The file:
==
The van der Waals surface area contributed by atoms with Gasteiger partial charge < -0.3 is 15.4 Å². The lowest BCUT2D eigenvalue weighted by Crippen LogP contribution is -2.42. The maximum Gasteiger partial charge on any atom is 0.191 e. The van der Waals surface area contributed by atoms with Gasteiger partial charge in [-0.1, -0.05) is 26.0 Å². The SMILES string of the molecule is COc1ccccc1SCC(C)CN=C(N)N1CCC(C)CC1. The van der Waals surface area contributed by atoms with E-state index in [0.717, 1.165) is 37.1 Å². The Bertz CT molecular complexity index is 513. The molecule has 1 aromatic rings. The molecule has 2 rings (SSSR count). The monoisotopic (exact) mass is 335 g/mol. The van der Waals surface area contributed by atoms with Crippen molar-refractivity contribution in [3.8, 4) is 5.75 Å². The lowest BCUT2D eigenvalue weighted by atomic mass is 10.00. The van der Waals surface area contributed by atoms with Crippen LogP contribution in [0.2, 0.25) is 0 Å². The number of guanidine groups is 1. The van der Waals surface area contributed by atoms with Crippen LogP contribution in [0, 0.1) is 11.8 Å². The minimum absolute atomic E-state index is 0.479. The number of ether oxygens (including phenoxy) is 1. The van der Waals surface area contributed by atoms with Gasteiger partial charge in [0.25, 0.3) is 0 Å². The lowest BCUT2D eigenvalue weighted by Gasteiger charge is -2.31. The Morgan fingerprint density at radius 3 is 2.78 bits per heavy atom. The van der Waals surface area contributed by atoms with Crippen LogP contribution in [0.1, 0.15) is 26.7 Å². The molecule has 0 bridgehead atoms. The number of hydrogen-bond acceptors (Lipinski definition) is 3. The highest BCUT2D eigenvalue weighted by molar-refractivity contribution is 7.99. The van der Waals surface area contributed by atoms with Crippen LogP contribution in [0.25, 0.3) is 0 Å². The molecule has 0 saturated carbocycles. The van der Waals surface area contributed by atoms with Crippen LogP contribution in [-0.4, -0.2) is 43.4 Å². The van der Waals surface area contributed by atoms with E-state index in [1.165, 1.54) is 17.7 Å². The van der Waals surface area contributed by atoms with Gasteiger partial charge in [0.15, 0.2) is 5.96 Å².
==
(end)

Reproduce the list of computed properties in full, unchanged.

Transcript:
The van der Waals surface area contributed by atoms with Gasteiger partial charge < -0.3 is 15.4 Å². The lowest BCUT2D eigenvalue weighted by Crippen LogP contribution is -2.42. The maximum Gasteiger partial charge on any atom is 0.191 e. The van der Waals surface area contributed by atoms with Gasteiger partial charge in [-0.1, -0.05) is 26.0 Å². The SMILES string of the molecule is COc1ccccc1SCC(C)CN=C(N)N1CCC(C)CC1. The van der Waals surface area contributed by atoms with E-state index in [0.717, 1.165) is 37.1 Å². The Bertz CT molecular complexity index is 513. The molecule has 1 aromatic rings. The molecule has 2 rings (SSSR count). The monoisotopic (exact) mass is 335 g/mol. The van der Waals surface area contributed by atoms with Crippen molar-refractivity contribution in [3.8, 4) is 5.75 Å². The lowest BCUT2D eigenvalue weighted by atomic mass is 10.00. The van der Waals surface area contributed by atoms with Crippen LogP contribution in [0.2, 0.25) is 0 Å². The number of guanidine groups is 1. The van der Waals surface area contributed by atoms with Crippen LogP contribution in [0, 0.1) is 11.8 Å². The minimum absolute atomic E-state index is 0.479. The number of ether oxygens (including phenoxy) is 1. The van der Waals surface area contributed by atoms with Gasteiger partial charge in [0.25, 0.3) is 0 Å². The lowest BCUT2D eigenvalue weighted by Gasteiger charge is -2.31. The Morgan fingerprint density at radius 3 is 2.78 bits per heavy atom. The van der Waals surface area contributed by atoms with Crippen LogP contribution in [0.1, 0.15) is 26.7 Å². The molecule has 0 bridgehead atoms. The number of hydrogen-bond acceptors (Lipinski definition) is 3. The highest BCUT2D eigenvalue weighted by molar-refractivity contribution is 7.99. The van der Waals surface area contributed by atoms with Crippen LogP contribution in [0.25, 0.3) is 0 Å². The molecule has 0 saturated carbocycles. The van der Waals surface area contributed by atoms with Crippen LogP contribution in [-0.4, -0.2) is 43.4 Å². The van der Waals surface area contributed by atoms with E-state index in [1.165, 1.54) is 17.7 Å². The van der Waals surface area contributed by atoms with Gasteiger partial charge in [0.15, 0.2) is 5.96 Å².